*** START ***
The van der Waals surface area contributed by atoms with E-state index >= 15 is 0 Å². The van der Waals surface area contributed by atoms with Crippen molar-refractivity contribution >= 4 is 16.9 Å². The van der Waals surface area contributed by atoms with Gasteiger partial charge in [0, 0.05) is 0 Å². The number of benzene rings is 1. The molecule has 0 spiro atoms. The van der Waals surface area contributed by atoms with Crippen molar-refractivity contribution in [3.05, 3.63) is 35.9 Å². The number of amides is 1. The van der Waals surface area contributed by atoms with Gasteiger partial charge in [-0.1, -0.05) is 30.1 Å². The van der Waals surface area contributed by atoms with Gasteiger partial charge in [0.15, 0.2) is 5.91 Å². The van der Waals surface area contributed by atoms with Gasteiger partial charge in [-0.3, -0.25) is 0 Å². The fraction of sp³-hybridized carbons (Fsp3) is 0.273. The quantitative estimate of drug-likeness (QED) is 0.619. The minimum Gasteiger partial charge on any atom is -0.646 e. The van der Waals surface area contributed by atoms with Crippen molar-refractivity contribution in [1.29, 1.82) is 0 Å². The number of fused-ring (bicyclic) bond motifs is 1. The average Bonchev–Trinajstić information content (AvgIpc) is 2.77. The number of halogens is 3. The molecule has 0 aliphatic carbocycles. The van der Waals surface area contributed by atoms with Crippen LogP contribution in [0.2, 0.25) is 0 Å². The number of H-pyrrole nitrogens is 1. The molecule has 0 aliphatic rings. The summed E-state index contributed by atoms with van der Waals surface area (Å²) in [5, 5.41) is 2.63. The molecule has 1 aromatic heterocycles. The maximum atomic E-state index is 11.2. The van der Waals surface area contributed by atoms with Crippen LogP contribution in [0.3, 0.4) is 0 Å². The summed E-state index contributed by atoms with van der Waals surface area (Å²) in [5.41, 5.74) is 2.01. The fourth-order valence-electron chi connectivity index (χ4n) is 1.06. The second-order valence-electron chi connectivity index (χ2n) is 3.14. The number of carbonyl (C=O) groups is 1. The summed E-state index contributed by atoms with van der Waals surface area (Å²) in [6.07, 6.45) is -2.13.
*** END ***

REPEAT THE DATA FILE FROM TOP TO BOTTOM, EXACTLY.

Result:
The van der Waals surface area contributed by atoms with E-state index >= 15 is 0 Å². The van der Waals surface area contributed by atoms with Crippen molar-refractivity contribution >= 4 is 16.9 Å². The van der Waals surface area contributed by atoms with Gasteiger partial charge in [0, 0.05) is 0 Å². The number of benzene rings is 1. The molecule has 0 spiro atoms. The van der Waals surface area contributed by atoms with Crippen molar-refractivity contribution in [3.05, 3.63) is 35.9 Å². The number of amides is 1. The van der Waals surface area contributed by atoms with Gasteiger partial charge in [-0.1, -0.05) is 30.1 Å². The van der Waals surface area contributed by atoms with Gasteiger partial charge in [0.15, 0.2) is 5.91 Å². The van der Waals surface area contributed by atoms with Gasteiger partial charge in [-0.3, -0.25) is 0 Å². The fraction of sp³-hybridized carbons (Fsp3) is 0.273. The quantitative estimate of drug-likeness (QED) is 0.619. The minimum Gasteiger partial charge on any atom is -0.646 e. The van der Waals surface area contributed by atoms with Crippen molar-refractivity contribution in [1.29, 1.82) is 0 Å². The number of fused-ring (bicyclic) bond motifs is 1. The average Bonchev–Trinajstić information content (AvgIpc) is 2.77. The number of halogens is 3. The molecule has 0 aliphatic carbocycles. The van der Waals surface area contributed by atoms with Crippen LogP contribution in [0.2, 0.25) is 0 Å². The number of H-pyrrole nitrogens is 1. The molecule has 0 aliphatic rings. The summed E-state index contributed by atoms with van der Waals surface area (Å²) in [5, 5.41) is 2.63. The molecule has 1 aromatic heterocycles. The maximum atomic E-state index is 11.2. The van der Waals surface area contributed by atoms with Crippen LogP contribution in [0.3, 0.4) is 0 Å². The summed E-state index contributed by atoms with van der Waals surface area (Å²) in [5.41, 5.74) is 2.01. The fourth-order valence-electron chi connectivity index (χ4n) is 1.06. The second-order valence-electron chi connectivity index (χ2n) is 3.14. The number of carbonyl (C=O) groups is 1. The summed E-state index contributed by atoms with van der Waals surface area (Å²) in [6.07, 6.45) is -2.13.